A new year and enrollment cycle for Medicare Part D beneficiaries is upon us. With that comes revised formularies and plan offerings from the Prescription Drug Plans (PDPs). For the frail elderly skilled nursing facility (SNF) resident, whose family may or may not be close by, and whose medical conditions may impair their cognition, navigating Medicare Part D can be a daunting task. In many cases, nursing home staff is on the front lines assisting beneficiaries with Medicare part D education and information.
Most beneficiaries who reside in long-term care facilities are dually eligible for Medicaid and Medicare (commonly known as ‘duals’) and may qualify for the low-income subsidy (LIS). These LIS ‘duals’ have no co-pay and no premium if they choose or are assigned a qualified LIS Medicare Part D plan by the Centers for Medicare and Medicare Services (CMS).
Medicare D formularies are intended to offer drug benefits to a wide array of Medicare beneficiaries in many varied settings and levels of medical care. Beneficiaries may reside at home, in a continuing care retirement community, an assisted living facility, in a skilled nursing facility or anything in-between. Each beneficiary has a different level of medical and medicinal needs.
Broad formulary option
The medication needs of a skilled nursing facility resident may be vastly different from a community-dwelling senior. Facilities can assist SNF beneficiaries by matching the drug regimen to a broad Medicare Part D plan formulary. Many beneficiaries’ drug regimens will change as their medical conditions change throughout the SNF stay. With a broad formulary, beneficiaries can achieve good coverage with low barriers to changes in drug therapy.
Some of the Medicare Part D formularies, through various product restrictions, may inhibit a SNF beneficiary from readily obtaining a prescription. Product restrictions, particularly for SNF beneficiaries, add additional barriers and lead to delays of care while adding an administrative burden on already over-burdened healthcare professionals. LIS plan choice should be based on formulary coverage, restrictions, plan parameters, and the processes that plans employ.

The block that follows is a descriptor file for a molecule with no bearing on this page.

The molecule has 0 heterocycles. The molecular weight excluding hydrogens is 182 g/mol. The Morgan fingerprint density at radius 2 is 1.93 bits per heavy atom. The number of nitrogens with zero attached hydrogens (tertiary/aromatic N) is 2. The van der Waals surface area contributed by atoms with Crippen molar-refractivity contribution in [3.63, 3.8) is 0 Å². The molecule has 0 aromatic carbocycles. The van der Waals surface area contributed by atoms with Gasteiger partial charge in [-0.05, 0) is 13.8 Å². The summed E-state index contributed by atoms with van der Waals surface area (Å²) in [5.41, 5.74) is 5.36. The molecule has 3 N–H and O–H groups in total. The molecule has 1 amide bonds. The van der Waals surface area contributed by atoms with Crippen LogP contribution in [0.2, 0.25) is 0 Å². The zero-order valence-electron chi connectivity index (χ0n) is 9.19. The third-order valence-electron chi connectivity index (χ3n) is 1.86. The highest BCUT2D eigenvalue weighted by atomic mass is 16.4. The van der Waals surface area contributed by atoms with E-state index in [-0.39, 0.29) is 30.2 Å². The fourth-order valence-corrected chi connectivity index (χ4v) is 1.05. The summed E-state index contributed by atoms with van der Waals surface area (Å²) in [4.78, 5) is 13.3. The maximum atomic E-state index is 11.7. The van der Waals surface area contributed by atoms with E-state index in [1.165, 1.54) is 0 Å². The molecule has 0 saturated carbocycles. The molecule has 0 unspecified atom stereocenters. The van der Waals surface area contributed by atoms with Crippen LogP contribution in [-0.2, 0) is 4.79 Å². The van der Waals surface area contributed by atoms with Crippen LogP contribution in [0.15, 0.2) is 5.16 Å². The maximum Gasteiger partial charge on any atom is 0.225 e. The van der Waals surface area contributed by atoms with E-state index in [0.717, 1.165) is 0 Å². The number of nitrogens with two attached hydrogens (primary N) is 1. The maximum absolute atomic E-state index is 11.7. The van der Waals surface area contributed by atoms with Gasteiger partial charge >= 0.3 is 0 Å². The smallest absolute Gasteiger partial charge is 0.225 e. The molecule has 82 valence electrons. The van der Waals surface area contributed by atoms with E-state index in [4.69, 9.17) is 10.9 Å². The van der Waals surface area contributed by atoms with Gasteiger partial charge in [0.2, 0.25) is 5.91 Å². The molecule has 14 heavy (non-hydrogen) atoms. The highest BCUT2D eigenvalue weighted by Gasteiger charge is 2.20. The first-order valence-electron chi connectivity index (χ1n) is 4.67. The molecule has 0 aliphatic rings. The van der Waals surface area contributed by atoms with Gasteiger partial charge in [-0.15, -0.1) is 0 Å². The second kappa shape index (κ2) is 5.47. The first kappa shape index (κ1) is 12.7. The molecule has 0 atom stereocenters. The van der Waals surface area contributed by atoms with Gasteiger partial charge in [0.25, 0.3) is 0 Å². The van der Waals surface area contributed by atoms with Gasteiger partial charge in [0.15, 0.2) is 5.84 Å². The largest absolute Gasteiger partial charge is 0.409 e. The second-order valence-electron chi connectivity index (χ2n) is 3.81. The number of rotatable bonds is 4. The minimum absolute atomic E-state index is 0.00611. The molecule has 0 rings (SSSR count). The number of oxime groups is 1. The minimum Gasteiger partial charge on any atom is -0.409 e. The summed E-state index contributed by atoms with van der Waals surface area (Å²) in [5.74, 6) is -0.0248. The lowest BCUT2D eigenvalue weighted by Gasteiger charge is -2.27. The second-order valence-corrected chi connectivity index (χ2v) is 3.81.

Talk to the pharmacist
Pharmacists are well-suited to assist nursing home staff by evaluating the complexities of the Medicare Part D drug formularies. To aid SNFs in understanding the difference between the 2009 & 2010 LIS plans that will be available, pharmacists can evaluate beneficiaries’ drug regimens and may offer suggestions as to the breadth of coverage with the least restrictive formularies.
Facility staff can be of great help to residents during open enrollment by being aware of the various communications that may come from CMS. Various colored letters may arrive at the SNF or may be brought to the SNF by resident’s families. CMS has sent letters to each beneficiary that are on blue paper (Re-Assignment Notice) or tan paper (LIS Chooser Notice) regarding his/her assigned category. The CMS letter discusses the 2010 choices for the beneficiary.
The impact of these notifications is that any LIS beneficiary (a ‘dual’) enrolled in a 2009 LIS plan may need to consider another plan for 2010 year or be willing to pay premiums. Those who were “choosers” in 2009 will again need to choose to enroll in a new plan for 2010 or they will be randomly assigned to a different LIS plan for 2010 by CMS. It’s important to note that SNF LIS beneficiaries can change their LIS Medicare Part D plan monthly, if desired, in order to better align their changing drug regimens with an optimal plan formulary.
As in previous years, appropriate plan choices can be made by working closely with the families and beneficiaries to help them understand which plans have broad formulary coverage and align with the beneficiaries’ needs. Enrolling in those plans would provide the LIS beneficiary with the best formulary coverage and lowest potential facility costs.
LIS plan options will vary greatly between states. Many of these plans remain as LIS plans in most states or were added to new states. For example, Alabama will lose several plans, leaving four PDP plans available to choose from. Arizona will be adding six new PDP plans, but Texas is losing six. Florida will continue to have five PDP plan options, but two of the original five have changed.
Suggested action steps:
1. Review a resident’s current Medicare Part D plan. Use the resident’s plan card to definitely determine the plan. Ensure that the resident is not enrolled in an MAPD (managed care) plan. Changing someone in an MAPD plan could result in loss of medical coverage.
2. Look for the residents’ enrollment cards or the blue or tan letters. If you do not have the resident’s information to determine whether the resident was a “chooser,” or was “auto-assigned,” educate him/her on enrolling in a better plan to prevent further auto assignment or a potential premium bill.
3. Utilize the Web site www.CMS.gov to assist the resident or responsible party in selecting the best plan that meets their needs.
4. Assist the resident or responsible party in enrolling into a plan that fits their needs.
Remember, residents in long-term care facilities may elect to change plans at any time. Open enrollment for all beneficiaries began Nov. 15. CMS has advised that all enrollment changes be completed by early December to allow sufficient time to become effective by Jan.1.
Rob Godwin is vice president of clinical program development at PharMerica, a major institutional pharmacy services company in the U.S. PharMerica serves patients in nursing centers, assisted living facilities, hospitals and other long-term care settings. The company is based in Louisville, KY, and operates institutional pharmacies in 41 states.